Governments and regulators in East Africa are facing a herculean task of expanding and deepening financial markets to spur sustainable economic growth.
A survey of stockmarkets in 17 African countries showed that only Kenya’s financial markets rank among the top five leading markets on the continent.
According to the Africa Financial Markets Index (AFMI) ranking by Barclays Africa Group, although Kenya’s financial market is the most advanced in the East African region, it ranks behind South Africa, Mauritius, Botswana and Namibia on the continent.
The index, which measures Africa’s financial markets based on depth and breadth, access to foreign exchange, transparency, tax and regulations, macro economic opportunity, legality and enforceability, ranks Rwanda at position eight, Uganda at 10 and Tanzania 11.
Kenya emerged the leading in East Africa due its strong contract enforcement policies, market depth as well as the capacity of local investors.
The country also led its East African peers market depth pillar, which focussed on the range of financial products, currencies and hedging options, and capacity of local investors’ parameters.
Kenya is also ranked ahead of economic giants like Nigeria, Ghana and Egypt due to the ongoing reforms in its financial markets.
“African financial markets have traditionally suffered from a lack of depth relative to other regions. This has been a key factor holding back the ability of firms and investors within and beyond the continent to exploit expansion opportunities,” said Barclays managing director and head of markets, George Asante.
Although Ethiopia is one of the fastest expanding economies in the world, it was at the bottom of the ranking owing to the lack of a securities exchange, minimal local investor capacity and low enforceability of contracts.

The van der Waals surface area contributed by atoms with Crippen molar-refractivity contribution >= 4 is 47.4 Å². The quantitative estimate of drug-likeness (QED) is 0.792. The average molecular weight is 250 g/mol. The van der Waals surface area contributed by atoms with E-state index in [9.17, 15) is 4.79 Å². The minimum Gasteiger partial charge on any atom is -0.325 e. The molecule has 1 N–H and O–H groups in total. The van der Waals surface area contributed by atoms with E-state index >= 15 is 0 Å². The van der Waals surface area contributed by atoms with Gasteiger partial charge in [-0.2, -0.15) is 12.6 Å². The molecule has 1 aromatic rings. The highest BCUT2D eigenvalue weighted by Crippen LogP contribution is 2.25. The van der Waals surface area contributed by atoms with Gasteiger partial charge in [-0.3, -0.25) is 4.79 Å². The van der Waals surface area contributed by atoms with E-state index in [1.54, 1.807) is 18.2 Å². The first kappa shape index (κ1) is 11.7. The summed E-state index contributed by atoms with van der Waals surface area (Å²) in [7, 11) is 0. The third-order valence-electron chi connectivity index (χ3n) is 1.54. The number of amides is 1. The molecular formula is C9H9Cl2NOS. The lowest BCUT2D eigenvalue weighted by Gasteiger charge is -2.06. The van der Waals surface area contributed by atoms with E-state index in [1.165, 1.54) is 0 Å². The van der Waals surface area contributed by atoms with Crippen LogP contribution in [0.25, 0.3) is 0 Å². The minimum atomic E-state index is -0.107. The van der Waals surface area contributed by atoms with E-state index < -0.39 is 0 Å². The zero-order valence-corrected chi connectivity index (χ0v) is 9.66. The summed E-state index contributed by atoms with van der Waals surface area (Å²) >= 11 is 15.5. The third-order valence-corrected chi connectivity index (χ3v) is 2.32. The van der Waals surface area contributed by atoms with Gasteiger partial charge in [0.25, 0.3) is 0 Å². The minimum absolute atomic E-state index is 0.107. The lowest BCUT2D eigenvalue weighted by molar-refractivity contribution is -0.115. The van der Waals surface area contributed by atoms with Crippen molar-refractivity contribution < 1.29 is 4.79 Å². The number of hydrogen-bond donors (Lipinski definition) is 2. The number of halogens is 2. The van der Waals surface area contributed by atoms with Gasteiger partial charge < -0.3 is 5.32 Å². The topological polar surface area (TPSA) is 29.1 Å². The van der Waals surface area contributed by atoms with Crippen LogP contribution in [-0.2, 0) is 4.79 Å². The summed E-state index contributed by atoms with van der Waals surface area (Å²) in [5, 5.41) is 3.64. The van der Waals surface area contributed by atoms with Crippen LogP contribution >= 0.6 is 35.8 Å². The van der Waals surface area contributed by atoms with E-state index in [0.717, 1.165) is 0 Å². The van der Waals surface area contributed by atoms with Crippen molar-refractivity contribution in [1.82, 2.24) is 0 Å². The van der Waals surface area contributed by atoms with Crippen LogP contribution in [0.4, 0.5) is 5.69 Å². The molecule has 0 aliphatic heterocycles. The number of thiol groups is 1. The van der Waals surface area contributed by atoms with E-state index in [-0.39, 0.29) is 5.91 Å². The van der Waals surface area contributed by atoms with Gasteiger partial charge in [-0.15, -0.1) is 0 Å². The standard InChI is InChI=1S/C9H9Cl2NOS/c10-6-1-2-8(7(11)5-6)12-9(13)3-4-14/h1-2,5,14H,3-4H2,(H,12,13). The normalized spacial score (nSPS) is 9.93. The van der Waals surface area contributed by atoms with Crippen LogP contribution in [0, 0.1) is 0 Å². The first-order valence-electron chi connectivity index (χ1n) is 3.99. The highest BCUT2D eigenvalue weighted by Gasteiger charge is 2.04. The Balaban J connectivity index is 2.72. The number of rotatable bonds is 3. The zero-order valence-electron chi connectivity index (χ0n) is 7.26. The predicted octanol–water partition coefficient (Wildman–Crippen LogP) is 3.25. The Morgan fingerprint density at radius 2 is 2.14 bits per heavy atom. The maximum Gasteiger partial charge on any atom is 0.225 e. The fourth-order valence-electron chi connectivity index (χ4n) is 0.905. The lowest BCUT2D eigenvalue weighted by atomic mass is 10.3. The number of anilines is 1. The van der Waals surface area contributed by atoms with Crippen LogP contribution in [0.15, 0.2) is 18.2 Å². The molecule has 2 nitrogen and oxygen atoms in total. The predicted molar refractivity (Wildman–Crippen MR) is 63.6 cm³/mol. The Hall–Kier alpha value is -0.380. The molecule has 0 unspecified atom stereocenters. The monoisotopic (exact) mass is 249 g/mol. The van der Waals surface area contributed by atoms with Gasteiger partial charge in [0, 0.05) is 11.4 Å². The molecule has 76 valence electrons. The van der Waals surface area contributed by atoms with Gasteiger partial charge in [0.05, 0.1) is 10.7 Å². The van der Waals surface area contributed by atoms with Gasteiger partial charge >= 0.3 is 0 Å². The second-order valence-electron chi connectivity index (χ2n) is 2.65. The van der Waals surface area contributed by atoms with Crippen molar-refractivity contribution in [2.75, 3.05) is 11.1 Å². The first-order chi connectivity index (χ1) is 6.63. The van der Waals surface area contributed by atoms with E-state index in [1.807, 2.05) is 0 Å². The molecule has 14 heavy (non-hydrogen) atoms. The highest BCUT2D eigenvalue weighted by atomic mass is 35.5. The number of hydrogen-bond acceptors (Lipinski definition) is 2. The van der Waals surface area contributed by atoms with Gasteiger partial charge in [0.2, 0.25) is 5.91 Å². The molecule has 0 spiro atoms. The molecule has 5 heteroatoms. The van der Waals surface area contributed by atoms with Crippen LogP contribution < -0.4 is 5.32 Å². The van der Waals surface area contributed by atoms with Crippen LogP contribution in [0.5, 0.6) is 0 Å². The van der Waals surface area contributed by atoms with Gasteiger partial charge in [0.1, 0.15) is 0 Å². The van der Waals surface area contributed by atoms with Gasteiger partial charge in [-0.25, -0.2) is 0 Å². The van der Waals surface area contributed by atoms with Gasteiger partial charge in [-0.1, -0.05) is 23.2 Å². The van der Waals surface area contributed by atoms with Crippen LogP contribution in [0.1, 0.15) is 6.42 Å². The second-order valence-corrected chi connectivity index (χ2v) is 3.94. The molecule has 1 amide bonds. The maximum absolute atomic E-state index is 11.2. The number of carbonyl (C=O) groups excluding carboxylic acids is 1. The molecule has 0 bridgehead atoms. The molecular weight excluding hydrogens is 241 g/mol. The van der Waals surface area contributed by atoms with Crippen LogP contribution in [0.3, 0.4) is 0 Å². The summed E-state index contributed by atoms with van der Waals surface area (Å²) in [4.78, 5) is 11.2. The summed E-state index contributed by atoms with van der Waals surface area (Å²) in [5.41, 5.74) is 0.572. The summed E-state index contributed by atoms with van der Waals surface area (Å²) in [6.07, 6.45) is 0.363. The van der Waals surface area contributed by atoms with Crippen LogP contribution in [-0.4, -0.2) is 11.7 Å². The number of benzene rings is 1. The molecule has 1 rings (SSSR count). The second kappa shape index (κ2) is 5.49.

In Africa, South Africa has the most vibrant financial markets despite its macroeconomic challenges with Mauritius which has one of the strongest financial legal frameworks as well as a favourable tax environment and market transparency coming second.
“A vibrant, well-functioning, sound, efficient and stable financial system is a catalyst for broad-based sustainable economic growth and development,” said Barclays Bank Kenya managing director Jeremy Awori.
He added: “By broadening and deepening their understanding of the requirements of local and international investors, Africa’s leaders can develop robust markets – a prime condition for sustainable, inclusive growth.”
The index concludes that the challenges facing the continent’s financial markets include fragmentation and little push towards encouraging regional bourses, cross-border listings and harmonised regulatory standards.
In East Africa, for instance, Kenya has opted out of the regional capital markets project that is part of efforts to establish a single financial market.
Other challenges facing Africa’s financial markets include lack of capacity among local investor, lack of access to foreign exchange and low levels of liquidity.
“Development of local investor capacity and ability to attract foreign capital are key points of focus for African economies,” notes the index which provides countries with valuable insights and tools to improve the state of their financial markets.